Possibly Ellis’s greatest strength as a lyricist is his care for the other people who make up No one’s coming for us. There are no victims or saints, just kids who want to be better and are working on themselves. They will still run into brick walls, fuck up, break each other’s hearts, but they are also willing to take responsibility for it all. By avoiding extremity and embracing the weird nuances of life in the writing, instrumentation and delivery of these songs, Trust Fund becomes more engaging than their wordier, angrier and holier-than-thou contemporaries.
“Cut Me Out” sums up the band’s strengths pretty well. As Ellis tears apart the guy who’s taking his place (“He is not a fragile alien / He is a grown man trying to fuck with your head / I am a fragile alien / And I do mean that”) he also plainly admits “I definitely deliberately lied every night / For 18 months of your life / I don’t know why I did that” and finds that ultimately “It’s so hard / In that situation, I would do exactly the same thing / I would do exactly the same thing”. In the video, the band is overrun by the cutest canines and Ellis sings into a dog bone on a mic stand, proving that the best people are those who are able to occasionally make light of the weight they carry.
Songs like “January” and “Jumper” find ways to make you nostalgic for your own heartbreaks, for the harder conversations with the people you shouldn’t be with anymore or who shouldn’t be with you. Rather than reopen old wounds, though, Trust Fund somehow make you smile wryly about the past’s blows. There’s something darkly funny about lines like “It seems like all our friends are having such a bad year / And it’s only January”, “If I can’t even finish breakfast without texting you / I’m sick”, and “And as we walk, I will yawn / I will fall into you, if I am allowed to / But we can’t get back together / Everyone knows that.” As much as No one’s coming for us reminds you of your shit, it does so in a way that leads to powerful self-reflection that ultimately softens the blows of the past and lets fairness into the equation.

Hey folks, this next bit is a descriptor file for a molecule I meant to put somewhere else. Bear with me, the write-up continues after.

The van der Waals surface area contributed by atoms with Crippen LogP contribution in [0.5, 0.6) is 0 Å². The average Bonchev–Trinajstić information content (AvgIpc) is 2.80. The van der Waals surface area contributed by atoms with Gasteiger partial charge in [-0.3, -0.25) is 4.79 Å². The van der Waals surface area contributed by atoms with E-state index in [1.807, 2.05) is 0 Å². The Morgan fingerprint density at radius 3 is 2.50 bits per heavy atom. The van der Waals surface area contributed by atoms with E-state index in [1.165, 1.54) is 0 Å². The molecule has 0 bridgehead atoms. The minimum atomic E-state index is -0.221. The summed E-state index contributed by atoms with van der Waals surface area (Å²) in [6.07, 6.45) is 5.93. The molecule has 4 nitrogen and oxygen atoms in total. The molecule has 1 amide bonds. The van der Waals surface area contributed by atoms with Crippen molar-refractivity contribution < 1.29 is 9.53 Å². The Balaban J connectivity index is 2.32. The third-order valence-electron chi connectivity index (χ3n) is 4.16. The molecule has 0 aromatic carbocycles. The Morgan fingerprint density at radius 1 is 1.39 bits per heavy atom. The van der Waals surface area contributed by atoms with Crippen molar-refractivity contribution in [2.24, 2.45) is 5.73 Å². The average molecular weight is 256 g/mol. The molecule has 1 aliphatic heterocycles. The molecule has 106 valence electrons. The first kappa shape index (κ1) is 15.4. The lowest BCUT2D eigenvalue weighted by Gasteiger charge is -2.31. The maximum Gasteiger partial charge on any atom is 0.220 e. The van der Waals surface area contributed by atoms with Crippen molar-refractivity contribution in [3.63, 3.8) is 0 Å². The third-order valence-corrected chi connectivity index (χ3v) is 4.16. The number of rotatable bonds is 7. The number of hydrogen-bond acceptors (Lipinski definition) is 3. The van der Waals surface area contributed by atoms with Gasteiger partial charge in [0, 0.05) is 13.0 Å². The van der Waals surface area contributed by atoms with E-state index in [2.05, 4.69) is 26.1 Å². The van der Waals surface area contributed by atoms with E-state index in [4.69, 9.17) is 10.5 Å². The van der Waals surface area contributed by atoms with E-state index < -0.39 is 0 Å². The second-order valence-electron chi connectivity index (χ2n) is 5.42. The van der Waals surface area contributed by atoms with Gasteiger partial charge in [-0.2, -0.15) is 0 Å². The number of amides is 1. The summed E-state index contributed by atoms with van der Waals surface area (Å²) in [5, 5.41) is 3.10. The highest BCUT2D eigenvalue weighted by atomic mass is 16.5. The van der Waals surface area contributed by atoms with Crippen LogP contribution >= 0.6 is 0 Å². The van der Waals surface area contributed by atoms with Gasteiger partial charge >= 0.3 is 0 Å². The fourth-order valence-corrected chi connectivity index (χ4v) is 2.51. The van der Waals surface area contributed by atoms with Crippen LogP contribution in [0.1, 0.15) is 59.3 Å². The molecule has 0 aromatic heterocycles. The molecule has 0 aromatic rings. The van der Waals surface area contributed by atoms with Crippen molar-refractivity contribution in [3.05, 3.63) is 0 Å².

Kate Hudson has this line in Almost Famous – “If you ever get lonely, just go to the record store and visit your friends.” At the risk of copping out twice by stealing the sentiments of others to frame my reflections on this album, I think the same idea applies to No one’s coming for us. There’s something familiar in the way that Ellis considers himself in relation to those around him and vice versa. Beyond simple relativity, the album offers conversations you could only have with those closest to you. Listening to it provides communion with someone who shares your experiences, who knows exactly what to say to diffuse your nerves, to offer a balanced view of the other side while still being able to say “fuck ‘em.”
This might not be an album for everyone, but it doesn’t need to be. For those who it speaks to, it speaks loudly and with compassion. It speaks to those who need reminding that while no one may be coming for them, they’re not waiting alone.